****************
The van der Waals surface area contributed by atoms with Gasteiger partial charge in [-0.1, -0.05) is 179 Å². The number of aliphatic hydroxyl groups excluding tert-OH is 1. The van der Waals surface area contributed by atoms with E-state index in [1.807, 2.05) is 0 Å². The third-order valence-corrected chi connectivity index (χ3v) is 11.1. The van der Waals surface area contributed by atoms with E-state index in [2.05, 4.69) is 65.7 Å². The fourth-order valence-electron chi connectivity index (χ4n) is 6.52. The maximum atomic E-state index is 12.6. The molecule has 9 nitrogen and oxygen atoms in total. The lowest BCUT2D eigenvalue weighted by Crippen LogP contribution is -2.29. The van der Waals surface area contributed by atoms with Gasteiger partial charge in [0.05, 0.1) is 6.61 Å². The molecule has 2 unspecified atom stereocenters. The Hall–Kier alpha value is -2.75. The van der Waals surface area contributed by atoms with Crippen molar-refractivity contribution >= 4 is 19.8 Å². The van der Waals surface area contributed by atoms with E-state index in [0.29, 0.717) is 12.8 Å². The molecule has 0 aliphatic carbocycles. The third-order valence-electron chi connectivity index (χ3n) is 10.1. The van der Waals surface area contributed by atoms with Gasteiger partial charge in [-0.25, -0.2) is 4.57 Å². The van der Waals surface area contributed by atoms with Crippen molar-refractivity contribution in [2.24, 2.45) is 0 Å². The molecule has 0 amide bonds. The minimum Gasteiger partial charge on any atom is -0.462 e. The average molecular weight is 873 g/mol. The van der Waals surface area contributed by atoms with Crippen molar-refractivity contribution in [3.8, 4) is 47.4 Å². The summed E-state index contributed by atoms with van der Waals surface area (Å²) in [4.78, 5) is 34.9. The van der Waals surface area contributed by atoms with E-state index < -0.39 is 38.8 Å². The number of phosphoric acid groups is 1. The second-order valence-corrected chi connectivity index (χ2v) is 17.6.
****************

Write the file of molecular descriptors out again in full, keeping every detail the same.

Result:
The van der Waals surface area contributed by atoms with Gasteiger partial charge in [-0.1, -0.05) is 179 Å². The number of aliphatic hydroxyl groups excluding tert-OH is 1. The van der Waals surface area contributed by atoms with E-state index in [1.807, 2.05) is 0 Å². The third-order valence-corrected chi connectivity index (χ3v) is 11.1. The van der Waals surface area contributed by atoms with E-state index in [2.05, 4.69) is 65.7 Å². The fourth-order valence-electron chi connectivity index (χ4n) is 6.52. The maximum atomic E-state index is 12.6. The molecule has 9 nitrogen and oxygen atoms in total. The lowest BCUT2D eigenvalue weighted by Crippen LogP contribution is -2.29. The van der Waals surface area contributed by atoms with Gasteiger partial charge in [0.05, 0.1) is 6.61 Å². The molecule has 2 unspecified atom stereocenters. The Hall–Kier alpha value is -2.75. The van der Waals surface area contributed by atoms with Crippen molar-refractivity contribution >= 4 is 19.8 Å². The van der Waals surface area contributed by atoms with E-state index in [0.29, 0.717) is 12.8 Å². The molecule has 0 aliphatic carbocycles. The third-order valence-electron chi connectivity index (χ3n) is 10.1. The van der Waals surface area contributed by atoms with Gasteiger partial charge in [-0.25, -0.2) is 4.57 Å². The van der Waals surface area contributed by atoms with Crippen molar-refractivity contribution in [2.24, 2.45) is 0 Å². The molecule has 0 amide bonds. The minimum Gasteiger partial charge on any atom is -0.462 e. The average molecular weight is 873 g/mol. The van der Waals surface area contributed by atoms with Crippen molar-refractivity contribution in [3.8, 4) is 47.4 Å². The summed E-state index contributed by atoms with van der Waals surface area (Å²) in [4.78, 5) is 34.9. The van der Waals surface area contributed by atoms with E-state index < -0.39 is 38.8 Å². The number of phosphoric acid groups is 1. The second-order valence-corrected chi connectivity index (χ2v) is 17.6.